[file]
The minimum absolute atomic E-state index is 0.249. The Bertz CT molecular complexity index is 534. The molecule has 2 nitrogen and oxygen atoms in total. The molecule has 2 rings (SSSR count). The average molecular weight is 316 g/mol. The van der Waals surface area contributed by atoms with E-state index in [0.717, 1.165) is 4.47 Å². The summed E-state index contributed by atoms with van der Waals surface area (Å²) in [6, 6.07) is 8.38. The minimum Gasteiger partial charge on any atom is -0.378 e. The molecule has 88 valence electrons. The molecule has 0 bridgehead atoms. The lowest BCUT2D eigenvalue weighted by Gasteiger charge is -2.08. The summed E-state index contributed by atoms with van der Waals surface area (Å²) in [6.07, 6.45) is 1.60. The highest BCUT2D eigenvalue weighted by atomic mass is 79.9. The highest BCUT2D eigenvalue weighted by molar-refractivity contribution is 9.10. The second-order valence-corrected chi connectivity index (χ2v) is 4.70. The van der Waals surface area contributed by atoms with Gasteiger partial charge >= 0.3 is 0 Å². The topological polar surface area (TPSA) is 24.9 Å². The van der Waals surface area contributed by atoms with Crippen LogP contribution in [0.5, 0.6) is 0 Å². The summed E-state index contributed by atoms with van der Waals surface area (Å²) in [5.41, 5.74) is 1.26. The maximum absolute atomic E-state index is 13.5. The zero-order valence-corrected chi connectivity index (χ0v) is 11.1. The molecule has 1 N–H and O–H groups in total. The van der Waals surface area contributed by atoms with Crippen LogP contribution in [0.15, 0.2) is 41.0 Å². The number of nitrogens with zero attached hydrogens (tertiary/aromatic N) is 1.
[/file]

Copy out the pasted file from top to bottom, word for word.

The minimum absolute atomic E-state index is 0.249. The Bertz CT molecular complexity index is 534. The molecule has 2 nitrogen and oxygen atoms in total. The molecule has 2 rings (SSSR count). The average molecular weight is 316 g/mol. The van der Waals surface area contributed by atoms with E-state index in [0.717, 1.165) is 4.47 Å². The summed E-state index contributed by atoms with van der Waals surface area (Å²) in [6, 6.07) is 8.38. The minimum Gasteiger partial charge on any atom is -0.378 e. The molecule has 88 valence electrons. The molecule has 0 bridgehead atoms. The lowest BCUT2D eigenvalue weighted by Gasteiger charge is -2.08. The summed E-state index contributed by atoms with van der Waals surface area (Å²) in [6.07, 6.45) is 1.60. The highest BCUT2D eigenvalue weighted by atomic mass is 79.9. The highest BCUT2D eigenvalue weighted by molar-refractivity contribution is 9.10. The second-order valence-corrected chi connectivity index (χ2v) is 4.70. The van der Waals surface area contributed by atoms with Gasteiger partial charge >= 0.3 is 0 Å². The topological polar surface area (TPSA) is 24.9 Å². The van der Waals surface area contributed by atoms with Crippen LogP contribution in [0.5, 0.6) is 0 Å². The summed E-state index contributed by atoms with van der Waals surface area (Å²) in [5.41, 5.74) is 1.26. The maximum absolute atomic E-state index is 13.5. The zero-order valence-corrected chi connectivity index (χ0v) is 11.1. The molecule has 1 N–H and O–H groups in total. The van der Waals surface area contributed by atoms with Crippen LogP contribution in [0.15, 0.2) is 41.0 Å². The number of nitrogens with zero attached hydrogens (tertiary/aromatic N) is 1.